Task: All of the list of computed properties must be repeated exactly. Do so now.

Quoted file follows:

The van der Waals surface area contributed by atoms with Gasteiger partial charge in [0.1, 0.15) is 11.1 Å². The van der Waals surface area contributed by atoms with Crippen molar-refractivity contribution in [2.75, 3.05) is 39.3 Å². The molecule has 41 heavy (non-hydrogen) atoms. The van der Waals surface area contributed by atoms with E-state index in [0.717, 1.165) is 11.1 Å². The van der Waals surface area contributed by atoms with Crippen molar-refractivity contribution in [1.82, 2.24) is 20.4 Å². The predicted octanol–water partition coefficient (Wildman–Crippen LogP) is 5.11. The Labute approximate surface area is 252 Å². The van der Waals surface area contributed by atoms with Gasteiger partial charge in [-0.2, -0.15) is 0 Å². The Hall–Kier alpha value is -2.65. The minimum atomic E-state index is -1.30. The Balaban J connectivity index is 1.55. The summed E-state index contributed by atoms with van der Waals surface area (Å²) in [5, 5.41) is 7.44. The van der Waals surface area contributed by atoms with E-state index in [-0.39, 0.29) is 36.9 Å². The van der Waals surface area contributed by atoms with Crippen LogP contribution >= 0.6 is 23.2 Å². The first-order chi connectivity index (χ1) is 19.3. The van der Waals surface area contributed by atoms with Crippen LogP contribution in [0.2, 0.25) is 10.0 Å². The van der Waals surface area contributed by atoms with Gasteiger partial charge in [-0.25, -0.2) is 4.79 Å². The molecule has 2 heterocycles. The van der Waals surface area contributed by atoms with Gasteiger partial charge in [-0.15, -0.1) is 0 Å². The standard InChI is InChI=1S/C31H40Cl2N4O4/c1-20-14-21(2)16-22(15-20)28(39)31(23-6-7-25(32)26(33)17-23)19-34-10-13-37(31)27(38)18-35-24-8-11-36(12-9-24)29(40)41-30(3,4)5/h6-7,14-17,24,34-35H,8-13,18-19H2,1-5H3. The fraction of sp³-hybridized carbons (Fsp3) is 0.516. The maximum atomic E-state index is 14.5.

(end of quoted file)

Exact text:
The van der Waals surface area contributed by atoms with Gasteiger partial charge in [0.1, 0.15) is 11.1 Å². The van der Waals surface area contributed by atoms with Crippen molar-refractivity contribution in [2.75, 3.05) is 39.3 Å². The molecule has 41 heavy (non-hydrogen) atoms. The van der Waals surface area contributed by atoms with E-state index in [0.717, 1.165) is 11.1 Å². The van der Waals surface area contributed by atoms with Crippen molar-refractivity contribution in [1.82, 2.24) is 20.4 Å². The predicted octanol–water partition coefficient (Wildman–Crippen LogP) is 5.11. The Labute approximate surface area is 252 Å². The van der Waals surface area contributed by atoms with Gasteiger partial charge in [-0.2, -0.15) is 0 Å². The Hall–Kier alpha value is -2.65. The minimum atomic E-state index is -1.30. The Balaban J connectivity index is 1.55. The summed E-state index contributed by atoms with van der Waals surface area (Å²) in [5, 5.41) is 7.44. The van der Waals surface area contributed by atoms with E-state index in [-0.39, 0.29) is 36.9 Å². The van der Waals surface area contributed by atoms with Crippen LogP contribution >= 0.6 is 23.2 Å². The first-order chi connectivity index (χ1) is 19.3. The van der Waals surface area contributed by atoms with Crippen LogP contribution in [0.2, 0.25) is 10.0 Å². The van der Waals surface area contributed by atoms with Gasteiger partial charge in [-0.25, -0.2) is 4.79 Å². The molecule has 2 heterocycles. The van der Waals surface area contributed by atoms with Gasteiger partial charge in [-0.15, -0.1) is 0 Å². The standard InChI is InChI=1S/C31H40Cl2N4O4/c1-20-14-21(2)16-22(15-20)28(39)31(23-6-7-25(32)26(33)17-23)19-34-10-13-37(31)27(38)18-35-24-8-11-36(12-9-24)29(40)41-30(3,4)5/h6-7,14-17,24,34-35H,8-13,18-19H2,1-5H3. The fraction of sp³-hybridized carbons (Fsp3) is 0.516. The maximum atomic E-state index is 14.5.